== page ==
The Origins of the Heisig Method

peckishlaowai Posted in Heisig, Learning Mandarin,Tags: , , ,

Over the weekend a tweet about an interview with Professor James Heisig caught my eye.
Professor James Heisig is the co-author of Remembering Simplified Hanzi: Book 1, How Not to Forget the Meaning and Writing of Chinese Characters alongside Professor Timothy Richardson.

This post will be short and sweet but I wanted to do what was within my capacity to do, to highlight this great article which you can read here: Interview with Nanzan University’s Prof. James Heisig by David White.

You may or may not be aware of my Heisig adventures. In my opinion, if you’re interested in learning hanzi (simplified or traditional), or Japanese kanji, you can (and should) consider the Heisig method to do so.

To get back to the article, I enjoyed reading this because it was amazing to read about Professor Heisig’s life and how he had devised his method of studying Japanese kanji which led to further books on how to study and remember hanzi later. I love hearing people’s life stories especially if it is about them crossing borders into a foreign country and living there for an incredible amount of time. (I wish it had been me who had the opportunity to have an in-person chat / interview with someone like that.)

I, for one am very grateful for the Heisig method and the part of the article that resounds best with me, is the bit in bold below:

‘I was once waiting in Kansai airport and there was a guy sitting next to me reading Remembering the Kanji. I asked him, “Is that book any good?” and he replied “Yeah, it’s like my bible, I take it everywhere.“‘

(I did say in a previous post that my Heisig book had been my closest non-human companion for the duration of my Heisig studies.)

And just so you can get an inkling of the personality of this author I have quoted, the rest of his words too:

“So I said to him, “I hear the author’s a real whacko,” and he said “What do you mean?” and I replied, “Well, I hear he’s just nuts, he’s really strange.” And he said, “Well, I wouldn’t know that from this book,” and I replied, “Well, you better be careful what you read!” and he said, “Well, there are a few strange examples in the book. So this guy is really crazy?” And I said, “Yeah, absolutely. He’s been crazy all his life.” Later, he asked me to watch his bags while he went to the bathroom, and so I took his book and signed it when he was in the bathroom.”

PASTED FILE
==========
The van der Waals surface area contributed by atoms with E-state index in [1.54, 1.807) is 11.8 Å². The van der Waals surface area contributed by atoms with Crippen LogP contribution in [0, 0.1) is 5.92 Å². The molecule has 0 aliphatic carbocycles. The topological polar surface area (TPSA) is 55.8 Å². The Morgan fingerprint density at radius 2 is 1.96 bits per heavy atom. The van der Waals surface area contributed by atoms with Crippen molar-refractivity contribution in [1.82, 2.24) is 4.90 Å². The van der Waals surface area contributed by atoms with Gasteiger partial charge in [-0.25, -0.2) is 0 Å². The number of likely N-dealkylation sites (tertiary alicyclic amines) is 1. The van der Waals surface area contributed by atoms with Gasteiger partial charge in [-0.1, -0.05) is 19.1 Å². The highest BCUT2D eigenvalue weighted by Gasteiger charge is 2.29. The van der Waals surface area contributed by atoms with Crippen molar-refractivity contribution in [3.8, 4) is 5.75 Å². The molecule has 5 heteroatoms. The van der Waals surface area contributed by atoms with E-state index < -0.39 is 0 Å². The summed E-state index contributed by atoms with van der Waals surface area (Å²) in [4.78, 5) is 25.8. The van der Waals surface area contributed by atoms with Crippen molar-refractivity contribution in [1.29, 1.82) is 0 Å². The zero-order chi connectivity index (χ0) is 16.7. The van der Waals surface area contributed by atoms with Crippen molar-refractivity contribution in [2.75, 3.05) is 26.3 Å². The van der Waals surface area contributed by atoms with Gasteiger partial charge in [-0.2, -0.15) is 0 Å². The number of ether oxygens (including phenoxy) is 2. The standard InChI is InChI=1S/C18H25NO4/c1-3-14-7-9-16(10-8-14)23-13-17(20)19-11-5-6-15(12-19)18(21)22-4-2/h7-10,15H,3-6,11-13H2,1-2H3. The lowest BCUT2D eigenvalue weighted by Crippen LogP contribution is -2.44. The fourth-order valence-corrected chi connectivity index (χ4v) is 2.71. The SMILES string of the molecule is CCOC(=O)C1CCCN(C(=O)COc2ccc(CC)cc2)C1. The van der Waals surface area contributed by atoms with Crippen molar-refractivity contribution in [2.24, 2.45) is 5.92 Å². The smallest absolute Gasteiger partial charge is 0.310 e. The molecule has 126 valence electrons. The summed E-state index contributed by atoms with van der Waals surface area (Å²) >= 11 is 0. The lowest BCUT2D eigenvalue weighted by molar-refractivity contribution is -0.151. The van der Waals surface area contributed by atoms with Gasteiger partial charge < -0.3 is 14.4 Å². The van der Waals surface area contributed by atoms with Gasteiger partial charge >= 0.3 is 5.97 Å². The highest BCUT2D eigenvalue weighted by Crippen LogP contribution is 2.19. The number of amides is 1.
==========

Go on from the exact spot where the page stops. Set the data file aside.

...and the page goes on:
Amazing story. If you’ve been a student of the Heisig method or are considering this method for studying hanzi (or kanji) then read the full interview with James Heisig by David White. Enough said. Read it.

When 来 doesn’t just mean come…

peckishlaowai Posted in Learning Mandarin,Tags: , , ,

Since I’ve finished my Heisig book, I’ve had more time to give my listening skills some practice. This has been great for me – in particular I’ve been focused on lessons all related to food in some way or another. I’ve stumbled upon a few interesting discoveries – the most important discovery being that 来 doesn’t always mean come in Mandarin. I’m specifically talking about 来 (lai2 / to come) as a substitute for other verbs.

See point 3 here on if you need an example, else please read on.

I discovered this as I was listening to a ChinesePod podcast about ordering food for the group. It happened early on in the conversation when people were “arguing” about who should be doing the ordering and one person finally said that they’d order. (Please forgive my mind’s thinking – but if this conversation had been in English and this line been said a bit later perhaps while enjoying a very delicious dish and if the sentence was shorter with 我 as a pronoun, then there may have been some raised eyebrows around the table… if you know what I mean…)

Anyways, I give you two examples of how 来 replaces another verb from that dialogue:

bù bù bù, wǒ bùhuì diǎn, háishì nǐmen lái ba.
No, no, no… I’m no good at ordering. You guys better do it.

wǒmen lái ge gālíjī, zěnmeyàng?
How about we order curry chicken?

Now anyway, it made me wonder why I never came across this before in three semesters of study in 2006 / 2007. (I may have mentioned that the lecturers were all from Taiwan.) Well it turns out that this is colloquial speech (colloquial to China I’m assuming…)

See this lesson prepared by someone at the University of Hawaii – scroll to the last page if you wish but essentially this is what they’re teaching:

  • In colloquial expressions, the verb 來 (lái) can serve as a substitute for some other verbs,
    mostly in imperative sentences
  • It is usually used in restaurants and stores, especially when buying small things, or coaxing someone to sing a song.

The latter would explain why I’ve seen it not once, but a few times over the last month.

Anyways, time for a drink:

Zài lái yī bēi!
Give me another glass!